Lawmakers' Constitutional Protections? Beijing Doesn't Care!Written by Holmes Chan
There is a sense of futility talking about law in Hong Kong today. Many would argue that the city's legal system is at the mercy of the NPCSC.
Nevertheless, let's have a look at HK's legal mechanism for disqualifying lawmakers.
We start with Basic Law Art. 79, which lists all the situations where the LegCo president can disqualify lawmakers.
On paper, it is not easy to dislodge a sitting lawmaker elected by popular vote - and for good reason.
The President of the Legislative Council of the Hong Kong Special Administrative Region shall declare that a member of the Council is no longer qualified for the office under any of the following circumstances:
( 1 ) When he or she loses the ability to discharge his or her duties as a result of serious illness or other reasons;
( 2 ) When he or she, with no valid reason, is absent from meetings for three consecutive months without the consent of the President of the Legislative Council;
( 3 ) When he or she loses or renounces his or her status as a permanent resident of the Region;
( 4 ) When he or she accepts a government appointment and becomes a public servant;
( 5 ) When he or she is bankrupt or fails to comply with a court order to repay debts;
( 6 ) When he or she is convicted and sentenced to imprisonment for one month or more for a criminal offence committed within or outside the Region and is relieved of his or her duties by a motion passed by two-thirds of the members of the Legislative Council present; and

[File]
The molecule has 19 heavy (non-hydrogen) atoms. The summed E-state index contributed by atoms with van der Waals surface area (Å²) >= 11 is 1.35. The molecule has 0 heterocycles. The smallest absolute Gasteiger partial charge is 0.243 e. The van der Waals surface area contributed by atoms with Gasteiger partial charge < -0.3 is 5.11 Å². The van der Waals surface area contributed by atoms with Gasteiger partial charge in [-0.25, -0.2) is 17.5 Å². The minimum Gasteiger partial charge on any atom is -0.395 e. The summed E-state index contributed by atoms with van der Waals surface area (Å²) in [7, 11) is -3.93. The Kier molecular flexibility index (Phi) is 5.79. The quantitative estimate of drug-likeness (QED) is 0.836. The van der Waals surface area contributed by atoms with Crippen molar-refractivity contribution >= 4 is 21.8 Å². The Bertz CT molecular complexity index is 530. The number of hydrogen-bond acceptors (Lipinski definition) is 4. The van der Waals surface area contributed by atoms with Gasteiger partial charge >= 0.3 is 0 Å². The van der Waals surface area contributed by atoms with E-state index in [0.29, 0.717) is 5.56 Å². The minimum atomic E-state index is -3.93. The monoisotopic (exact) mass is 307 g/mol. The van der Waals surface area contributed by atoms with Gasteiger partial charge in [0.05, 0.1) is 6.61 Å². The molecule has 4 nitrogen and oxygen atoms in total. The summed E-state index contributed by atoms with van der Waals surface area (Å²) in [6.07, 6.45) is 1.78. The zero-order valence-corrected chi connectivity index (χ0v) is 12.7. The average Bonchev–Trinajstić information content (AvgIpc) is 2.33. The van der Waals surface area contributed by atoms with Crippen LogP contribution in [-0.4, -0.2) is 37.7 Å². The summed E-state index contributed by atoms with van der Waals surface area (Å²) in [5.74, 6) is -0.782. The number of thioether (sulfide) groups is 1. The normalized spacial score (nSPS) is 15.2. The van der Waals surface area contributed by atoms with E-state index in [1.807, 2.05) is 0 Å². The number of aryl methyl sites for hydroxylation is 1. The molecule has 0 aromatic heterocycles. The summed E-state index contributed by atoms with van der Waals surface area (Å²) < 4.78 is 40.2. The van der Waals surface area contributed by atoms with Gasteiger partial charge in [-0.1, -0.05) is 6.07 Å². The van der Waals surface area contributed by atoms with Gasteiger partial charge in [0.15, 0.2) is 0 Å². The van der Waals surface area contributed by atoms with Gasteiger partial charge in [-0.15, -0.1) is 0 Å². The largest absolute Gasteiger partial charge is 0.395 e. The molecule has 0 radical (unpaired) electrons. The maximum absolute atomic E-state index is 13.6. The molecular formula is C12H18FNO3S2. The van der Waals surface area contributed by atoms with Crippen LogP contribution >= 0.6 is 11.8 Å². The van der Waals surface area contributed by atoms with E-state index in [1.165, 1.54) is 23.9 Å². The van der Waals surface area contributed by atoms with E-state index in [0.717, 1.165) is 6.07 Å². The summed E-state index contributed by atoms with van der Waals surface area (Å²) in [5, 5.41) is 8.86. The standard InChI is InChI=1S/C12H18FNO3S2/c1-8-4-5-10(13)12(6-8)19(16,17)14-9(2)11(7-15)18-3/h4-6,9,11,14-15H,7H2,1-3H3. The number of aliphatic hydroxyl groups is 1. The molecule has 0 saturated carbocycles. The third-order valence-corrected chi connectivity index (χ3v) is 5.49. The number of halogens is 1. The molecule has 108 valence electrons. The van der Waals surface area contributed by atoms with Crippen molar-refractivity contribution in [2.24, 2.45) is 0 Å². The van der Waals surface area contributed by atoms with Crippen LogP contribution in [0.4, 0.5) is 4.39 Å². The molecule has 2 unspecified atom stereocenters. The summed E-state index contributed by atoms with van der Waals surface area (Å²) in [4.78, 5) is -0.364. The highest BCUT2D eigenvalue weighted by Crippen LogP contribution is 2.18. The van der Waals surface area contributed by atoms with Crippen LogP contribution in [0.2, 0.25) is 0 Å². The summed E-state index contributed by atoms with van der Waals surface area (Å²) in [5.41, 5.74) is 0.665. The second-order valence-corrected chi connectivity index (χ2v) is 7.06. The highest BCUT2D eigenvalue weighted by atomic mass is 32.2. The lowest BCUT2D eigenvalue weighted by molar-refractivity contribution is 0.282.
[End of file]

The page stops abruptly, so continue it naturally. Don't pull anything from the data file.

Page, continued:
( 7 ) When he or she is censured for misbehaviour or breach of oath by a vote of two-thirds of the members of the Legislative Council present.
You might ask: What about Baggio Leung & Yau Wai-ching getting DQ-ed? BL Art. 79 didn't say anything about oaths.
In 2016 the court ruled that, because they didn't take their oaths properly, they never BECAME lawmakers in the first place.
Which brings us to today. The 4 DQ-ed democrats are sitting lawmakers whose terms were extended by the NPCSC in August, due to the election delay.
Even if we accept the fact that they were barred from re-election, that should only affect the NEXT LegCo term.
Carrie Lam tried to blur the distinction today, saying that people found unqualified to run for LegCo election are "naturally unqualified" at being a LegCo member.
But the law disagrees. Election candidates are DQ-ed one way, and LegCo members are DQ-ed in another.
TL;DR - When elected, a Hong Kong lawmaker enjoys constitutional protections which prevent them from being ousted on a whim.
Today we are reminded once again: Beijing doesn't care.